3. The caramel: So this is really depending on how deep your cake tin is, Mine I think was slightly deeper than John Waite’s (see featured image) but even so I think there just wasn’t enough caramel. The cake itself is moisturised by the caramel. The top part which was embedded in caramel was absolutely delicious, especially because it was also mixed with clementine juice. The bottom half… not so much once your cake is cold. I suggest using between 200g and 250g of sugar for the caramel instead so you have a larger amount. This hopefully will provide the whole cake with a bit more moisture.

Sorry for the lack of media for this post – Next time I bake this cake, I will add photos taking into account the bits of advice above so you can see what it looks like.

Don’t hesitate to leave your comments if you’ve tried that recipe before and have further advised, or if you would like to do it and need more info.

There is a new pub in north London. Not quite new actually because it used to be a couple of different pubs before it became The Brave Sir Robin. There was a bit of anticipation atmosphere in the air as everybody was wondering what would finally emerge from the ashes of the old place. After a 6 months battle with squatters and a reluctant landlord, the ‘brave’ Sir Robin managed to obtain a license and open its premises. It does not disappoint. A good variety of craft beers but what I was looking forward to were the craft ciders.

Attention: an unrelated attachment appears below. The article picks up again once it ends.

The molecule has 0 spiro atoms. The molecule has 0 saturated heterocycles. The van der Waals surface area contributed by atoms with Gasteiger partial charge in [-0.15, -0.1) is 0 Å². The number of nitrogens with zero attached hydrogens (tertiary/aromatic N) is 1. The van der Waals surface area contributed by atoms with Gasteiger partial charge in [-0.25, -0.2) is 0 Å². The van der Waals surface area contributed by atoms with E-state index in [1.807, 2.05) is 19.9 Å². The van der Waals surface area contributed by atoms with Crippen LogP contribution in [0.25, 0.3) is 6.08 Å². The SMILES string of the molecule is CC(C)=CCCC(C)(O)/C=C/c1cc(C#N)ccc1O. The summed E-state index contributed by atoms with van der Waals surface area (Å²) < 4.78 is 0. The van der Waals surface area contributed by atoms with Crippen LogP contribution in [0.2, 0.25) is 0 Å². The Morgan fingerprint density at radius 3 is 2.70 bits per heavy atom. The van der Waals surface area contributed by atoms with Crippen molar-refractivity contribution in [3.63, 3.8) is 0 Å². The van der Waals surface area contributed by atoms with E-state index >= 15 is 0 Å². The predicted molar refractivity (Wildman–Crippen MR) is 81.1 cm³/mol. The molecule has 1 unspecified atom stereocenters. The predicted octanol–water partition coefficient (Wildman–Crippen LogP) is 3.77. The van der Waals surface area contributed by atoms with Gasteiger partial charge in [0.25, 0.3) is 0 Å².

If you are like me and you do not like fizzy sweet commercial cider it can be hard to find happiness in London. This pub has at least 3 different craft still ciders on tap. Those are anything from dry to medium sweet. I haven’t had that level of variety since I left Cambridge. On top of that there some fizzy dry and medium dry ciders which are also delicious and that I have grown to like.

There is a good selection of board games and a fantastic DJ on the weekend. The DJ plays anything from Jazz to Soul and Rock. None of the commercial popular pop which is a relief. The setting is grunge, cozy with a Scandinavian food theme. I am not sure about the Scandinavian food theme but who cares because it’s delicious. You will be served the type of food you would expect in a high-end restaurant with fresh and delicious ingredients. I cannot recommend anything because most dishes are of high quality.